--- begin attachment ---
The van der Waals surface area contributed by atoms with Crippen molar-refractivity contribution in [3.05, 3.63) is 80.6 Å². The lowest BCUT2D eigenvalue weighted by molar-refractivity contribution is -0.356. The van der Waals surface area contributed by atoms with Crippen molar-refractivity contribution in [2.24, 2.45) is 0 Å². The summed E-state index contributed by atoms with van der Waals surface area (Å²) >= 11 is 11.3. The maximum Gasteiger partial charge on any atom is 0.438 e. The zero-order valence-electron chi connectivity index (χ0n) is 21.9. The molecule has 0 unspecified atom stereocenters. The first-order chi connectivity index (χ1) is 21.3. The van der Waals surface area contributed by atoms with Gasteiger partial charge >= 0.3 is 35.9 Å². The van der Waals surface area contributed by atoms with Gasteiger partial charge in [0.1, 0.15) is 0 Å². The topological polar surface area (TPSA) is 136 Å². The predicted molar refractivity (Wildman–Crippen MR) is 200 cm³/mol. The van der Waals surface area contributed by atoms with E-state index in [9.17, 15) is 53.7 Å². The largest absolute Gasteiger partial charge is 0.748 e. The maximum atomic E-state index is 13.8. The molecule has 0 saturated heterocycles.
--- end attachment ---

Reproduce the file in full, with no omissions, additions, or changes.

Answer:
The van der Waals surface area contributed by atoms with Crippen molar-refractivity contribution in [3.05, 3.63) is 80.6 Å². The lowest BCUT2D eigenvalue weighted by molar-refractivity contribution is -0.356. The van der Waals surface area contributed by atoms with Crippen molar-refractivity contribution in [2.24, 2.45) is 0 Å². The summed E-state index contributed by atoms with van der Waals surface area (Å²) >= 11 is 11.3. The maximum Gasteiger partial charge on any atom is 0.438 e. The zero-order valence-electron chi connectivity index (χ0n) is 21.9. The molecule has 0 unspecified atom stereocenters. The first-order chi connectivity index (χ1) is 21.3. The van der Waals surface area contributed by atoms with Gasteiger partial charge >= 0.3 is 35.9 Å². The van der Waals surface area contributed by atoms with Gasteiger partial charge in [0.1, 0.15) is 0 Å². The topological polar surface area (TPSA) is 136 Å². The predicted molar refractivity (Wildman–Crippen MR) is 200 cm³/mol. The van der Waals surface area contributed by atoms with E-state index in [9.17, 15) is 53.7 Å². The largest absolute Gasteiger partial charge is 0.748 e. The maximum atomic E-state index is 13.8. The molecule has 0 saturated heterocycles.